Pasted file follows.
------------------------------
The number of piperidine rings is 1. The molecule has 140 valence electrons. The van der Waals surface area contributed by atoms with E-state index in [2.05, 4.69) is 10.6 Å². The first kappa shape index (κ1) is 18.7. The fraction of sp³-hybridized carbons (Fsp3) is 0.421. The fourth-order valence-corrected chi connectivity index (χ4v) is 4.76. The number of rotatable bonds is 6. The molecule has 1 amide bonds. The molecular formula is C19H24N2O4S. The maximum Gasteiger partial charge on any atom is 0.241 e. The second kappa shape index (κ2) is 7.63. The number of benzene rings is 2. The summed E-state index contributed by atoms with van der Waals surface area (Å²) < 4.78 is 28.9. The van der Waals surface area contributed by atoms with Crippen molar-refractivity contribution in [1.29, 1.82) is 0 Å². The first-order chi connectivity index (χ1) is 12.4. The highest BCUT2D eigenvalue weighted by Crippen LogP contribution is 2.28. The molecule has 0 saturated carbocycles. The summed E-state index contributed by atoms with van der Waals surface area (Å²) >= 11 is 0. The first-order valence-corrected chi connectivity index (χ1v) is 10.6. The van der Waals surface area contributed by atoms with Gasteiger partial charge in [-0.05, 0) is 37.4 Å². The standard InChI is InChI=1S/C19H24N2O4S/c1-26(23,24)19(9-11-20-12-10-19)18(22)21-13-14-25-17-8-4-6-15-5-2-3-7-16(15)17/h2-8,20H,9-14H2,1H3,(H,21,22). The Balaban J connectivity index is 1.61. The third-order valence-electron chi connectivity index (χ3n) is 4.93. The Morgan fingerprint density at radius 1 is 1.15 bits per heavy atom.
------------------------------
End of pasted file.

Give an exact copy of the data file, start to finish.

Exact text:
The number of piperidine rings is 1. The molecule has 140 valence electrons. The van der Waals surface area contributed by atoms with E-state index in [2.05, 4.69) is 10.6 Å². The first kappa shape index (κ1) is 18.7. The fraction of sp³-hybridized carbons (Fsp3) is 0.421. The fourth-order valence-corrected chi connectivity index (χ4v) is 4.76. The number of rotatable bonds is 6. The molecule has 1 amide bonds. The molecular formula is C19H24N2O4S. The maximum Gasteiger partial charge on any atom is 0.241 e. The second kappa shape index (κ2) is 7.63. The number of benzene rings is 2. The summed E-state index contributed by atoms with van der Waals surface area (Å²) < 4.78 is 28.9. The van der Waals surface area contributed by atoms with Crippen molar-refractivity contribution in [1.29, 1.82) is 0 Å². The first-order chi connectivity index (χ1) is 12.4. The highest BCUT2D eigenvalue weighted by Crippen LogP contribution is 2.28. The molecule has 0 saturated carbocycles. The summed E-state index contributed by atoms with van der Waals surface area (Å²) >= 11 is 0. The first-order valence-corrected chi connectivity index (χ1v) is 10.6. The van der Waals surface area contributed by atoms with Gasteiger partial charge in [-0.05, 0) is 37.4 Å². The standard InChI is InChI=1S/C19H24N2O4S/c1-26(23,24)19(9-11-20-12-10-19)18(22)21-13-14-25-17-8-4-6-15-5-2-3-7-16(15)17/h2-8,20H,9-14H2,1H3,(H,21,22). The Balaban J connectivity index is 1.61. The third-order valence-electron chi connectivity index (χ3n) is 4.93. The Morgan fingerprint density at radius 1 is 1.15 bits per heavy atom.